An online platform has been launched by a group of Swiss businessmen aimed at encouraging connoisseurs to rate and share advice on their favourite restaurants.This content was published on July 25, 2009 - 10:21
iTaste will also allow restaurants to contact their patrons directly for advertising purposes, according to the promoters.
Its recent launch comes as the traditional French Michelin guide decided to suspend its Austrian edition as well as those on restaurants in Las Vegas and Los Angeles in the United States.
Michelin currently has 26 different editions in 23 countries. It is due to publish a new guide on the Japanese cites of Kyoto-Osaka at the end of the year.
The idea behind iTaste is fairly simple, according to engineer Paul de Rochefoucauld, the brains behind the platform.
"We wanted to come up with something between [the social platform] Facebook and the Guide Michelin. Your friends serve up a custom-built gastronomic guide, so to speak."
The idea is based on observations that enthusiastic recommendations by friends often make gourmets want to try out the cuisine of a new restaurant.
Everyone who subscribes to iTaste can add comments and reviews about a restaurant together with their personal details. It is also possible to research the food scene of a particular city for culinary highlights, to check out the favourite restaurants of bankers, those chosen by most Parisians or those particularly popular with female customers.
The platform makes it easy for patrons to access a transparent source of information, according to de Rochefoucauld.
He says the comments by professional critics are often based on criteria that are very different from those of average customers.
"There is nothing more valuable than getting recommendations from a friend who shares your own taste in good cuisine," he said. "I'm convinced this new interactive tool will revolutionise the way hotels and restaurants are reviewed."
De Rochefoucault points out that iTaste has something more to offer than similar online services, including tripadvisor.com.
"On our site it is possible to clearly identify the authors of the comments and opinions," he said.
To ensure its independence iTaste does not run advertisements on its sites. Its source of income is a service that puts restaurant professionals in contact with customers.
"A subscription to iTaste allows the restaurants to obtain access to details of the people who wrote the reviews and recommendations," said de Rochefoucault.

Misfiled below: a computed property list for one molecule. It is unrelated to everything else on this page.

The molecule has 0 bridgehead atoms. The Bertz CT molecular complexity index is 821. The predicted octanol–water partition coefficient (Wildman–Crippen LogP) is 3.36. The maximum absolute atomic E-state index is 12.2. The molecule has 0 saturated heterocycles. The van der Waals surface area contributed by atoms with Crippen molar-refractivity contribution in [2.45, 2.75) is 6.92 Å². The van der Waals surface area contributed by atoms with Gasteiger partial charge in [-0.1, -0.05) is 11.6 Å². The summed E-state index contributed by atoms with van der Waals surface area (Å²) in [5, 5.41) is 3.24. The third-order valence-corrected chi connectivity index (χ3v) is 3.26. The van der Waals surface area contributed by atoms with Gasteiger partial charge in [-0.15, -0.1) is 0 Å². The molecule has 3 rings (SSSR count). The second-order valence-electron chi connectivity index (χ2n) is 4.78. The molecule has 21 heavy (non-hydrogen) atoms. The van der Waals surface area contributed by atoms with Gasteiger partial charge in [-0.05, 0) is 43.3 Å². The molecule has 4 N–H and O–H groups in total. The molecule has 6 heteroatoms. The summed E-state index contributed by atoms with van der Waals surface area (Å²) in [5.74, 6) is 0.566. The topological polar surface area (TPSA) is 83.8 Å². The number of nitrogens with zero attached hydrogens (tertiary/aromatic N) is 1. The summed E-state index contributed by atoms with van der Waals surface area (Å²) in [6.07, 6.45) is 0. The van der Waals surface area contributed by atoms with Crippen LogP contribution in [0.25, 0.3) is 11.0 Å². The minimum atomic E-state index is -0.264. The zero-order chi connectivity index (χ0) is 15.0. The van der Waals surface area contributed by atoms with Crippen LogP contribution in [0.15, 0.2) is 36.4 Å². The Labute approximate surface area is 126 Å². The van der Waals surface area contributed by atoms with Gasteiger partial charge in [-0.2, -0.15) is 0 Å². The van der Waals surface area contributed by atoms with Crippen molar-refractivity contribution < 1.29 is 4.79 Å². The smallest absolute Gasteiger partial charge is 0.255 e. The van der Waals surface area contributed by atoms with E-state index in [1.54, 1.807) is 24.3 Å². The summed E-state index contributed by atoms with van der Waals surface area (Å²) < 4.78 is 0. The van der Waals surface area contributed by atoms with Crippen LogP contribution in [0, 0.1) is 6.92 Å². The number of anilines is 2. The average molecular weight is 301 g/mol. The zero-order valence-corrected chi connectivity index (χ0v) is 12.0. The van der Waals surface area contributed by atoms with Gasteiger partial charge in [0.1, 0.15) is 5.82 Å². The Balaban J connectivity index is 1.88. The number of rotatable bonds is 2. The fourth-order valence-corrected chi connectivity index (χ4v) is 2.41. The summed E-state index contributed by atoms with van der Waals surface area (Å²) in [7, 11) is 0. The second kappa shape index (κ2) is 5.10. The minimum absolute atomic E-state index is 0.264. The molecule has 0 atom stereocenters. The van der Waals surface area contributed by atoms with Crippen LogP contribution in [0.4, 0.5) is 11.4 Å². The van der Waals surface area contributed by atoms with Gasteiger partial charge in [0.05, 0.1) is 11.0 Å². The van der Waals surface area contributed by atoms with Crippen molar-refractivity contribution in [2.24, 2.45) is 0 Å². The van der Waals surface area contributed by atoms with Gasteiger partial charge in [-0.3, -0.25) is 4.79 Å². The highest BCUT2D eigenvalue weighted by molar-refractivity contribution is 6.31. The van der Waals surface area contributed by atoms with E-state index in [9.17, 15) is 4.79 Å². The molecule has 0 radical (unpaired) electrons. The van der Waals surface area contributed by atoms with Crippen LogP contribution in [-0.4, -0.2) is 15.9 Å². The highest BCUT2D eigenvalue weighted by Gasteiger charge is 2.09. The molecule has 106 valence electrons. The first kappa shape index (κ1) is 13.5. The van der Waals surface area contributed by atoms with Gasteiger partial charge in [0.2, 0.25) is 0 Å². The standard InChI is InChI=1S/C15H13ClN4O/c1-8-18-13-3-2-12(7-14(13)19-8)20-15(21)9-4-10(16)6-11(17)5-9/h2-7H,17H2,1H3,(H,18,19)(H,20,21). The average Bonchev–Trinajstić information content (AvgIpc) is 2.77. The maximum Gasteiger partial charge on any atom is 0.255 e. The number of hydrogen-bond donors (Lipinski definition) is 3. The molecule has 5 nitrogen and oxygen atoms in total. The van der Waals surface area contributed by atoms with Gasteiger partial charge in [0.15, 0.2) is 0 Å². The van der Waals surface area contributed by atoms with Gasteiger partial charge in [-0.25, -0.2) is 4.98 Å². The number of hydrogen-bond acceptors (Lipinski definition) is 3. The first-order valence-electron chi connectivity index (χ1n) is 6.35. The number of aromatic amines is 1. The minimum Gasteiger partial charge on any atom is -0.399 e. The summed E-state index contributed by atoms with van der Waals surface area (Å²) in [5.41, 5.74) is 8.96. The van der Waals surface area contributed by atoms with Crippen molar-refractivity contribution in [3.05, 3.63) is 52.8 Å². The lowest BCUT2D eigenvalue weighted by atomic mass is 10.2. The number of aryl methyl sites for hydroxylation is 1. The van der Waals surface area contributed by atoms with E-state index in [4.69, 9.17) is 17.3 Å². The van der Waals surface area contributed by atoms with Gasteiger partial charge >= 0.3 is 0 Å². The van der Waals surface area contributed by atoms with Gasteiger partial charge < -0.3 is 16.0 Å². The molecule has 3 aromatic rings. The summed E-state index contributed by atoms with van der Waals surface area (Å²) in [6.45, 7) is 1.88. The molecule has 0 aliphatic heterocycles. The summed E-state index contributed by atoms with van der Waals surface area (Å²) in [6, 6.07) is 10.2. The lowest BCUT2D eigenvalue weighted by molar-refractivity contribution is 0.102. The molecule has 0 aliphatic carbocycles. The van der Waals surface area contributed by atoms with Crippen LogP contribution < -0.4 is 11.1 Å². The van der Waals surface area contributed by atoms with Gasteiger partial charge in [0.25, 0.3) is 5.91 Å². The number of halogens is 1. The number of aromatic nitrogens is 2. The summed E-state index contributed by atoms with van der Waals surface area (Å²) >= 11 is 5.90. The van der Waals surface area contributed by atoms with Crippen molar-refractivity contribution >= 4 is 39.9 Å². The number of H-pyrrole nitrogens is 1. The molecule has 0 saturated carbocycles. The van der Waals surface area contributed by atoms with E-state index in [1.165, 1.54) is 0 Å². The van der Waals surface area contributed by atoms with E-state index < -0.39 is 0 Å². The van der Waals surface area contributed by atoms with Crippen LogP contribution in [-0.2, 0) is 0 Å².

For him such a service makes perfect sense because chefs and restaurant owners rarely even know the names of their clients.
"This is our trump card. We provide restaurant managers with a database of customer details."
They could, for instance, send thank-you messages or the menus to their faithful patrons, according to de Rochefoucault.
The restaurant industry has seen dramatic changes over the past few decades, says restaurant critic Luigi Bosia.
"Until about 50 years ago there was no noticeable difference between the opening of a new restaurant and a hairdresser's," said Bosia who has reviewed restaurants for many decades and also published several books.
There was neither an interest in critical reviews on the quality of food and service nor were there people with the necessary expertise to produce them.
But the situation changed mainly in the wake of the emergence of restaurant appraisals in neighbouring Italy and France.
"It was the time when people began to value expert opinions. This marked the birth of the professional restaurant reviewer," notes Bosia.
He says restaurants with high ratings obviously get most mentions in renowned gastronomy guide books that use similar criteria for their appraisals.
A platform like iTaste with its vast internet community "can draw public attention to not only plenty of restaurants worth a try but also to those which are not yet well known".
But Bosia warns that the web is not free of hidden publicity, often in the guise of fake objectivity.
"What eventually makes the difference though is the quality offered. A restaurant that disappoints its customers is sooner or later exposed. Patrons are not stupid - quite on the contrary. And they know to form their own opinion."
Andrea Clementi, swissinfo.ch (Adapted from Italian by Urs Geiser)
Last year customers spent SFr20.3 billion ($19 billion) on hotel and restaurant bills in Switzerland – up SFr1.3 billion on the previous year.
The restaurant sector expects spending to drop this year as a result of the global economic crisis.
The hotel and restaurant sector recorded a 10% growth rate in May, July and August last year.
However, the sector did not benefit from the Euro 2008 football championship in Switzerland in June 2008. Hotel stays even dropped 6% during this period.
Restaurants in mountain regions and on lakesides were hardest hit, while those in big cities suffered less of a drop in consumer spending.
The site, iTaste.com, includes information on restaurants in the French capital, Paris, the cities of Geneva and Lausanne in western Switzerland, as well as the Belgian capital, Brussels.
The providers plan on expanding the site in the near future.
iTaste developed a special application for iPhone users and hopes to be registered on Facebook in a bid to further ease access to its platform.
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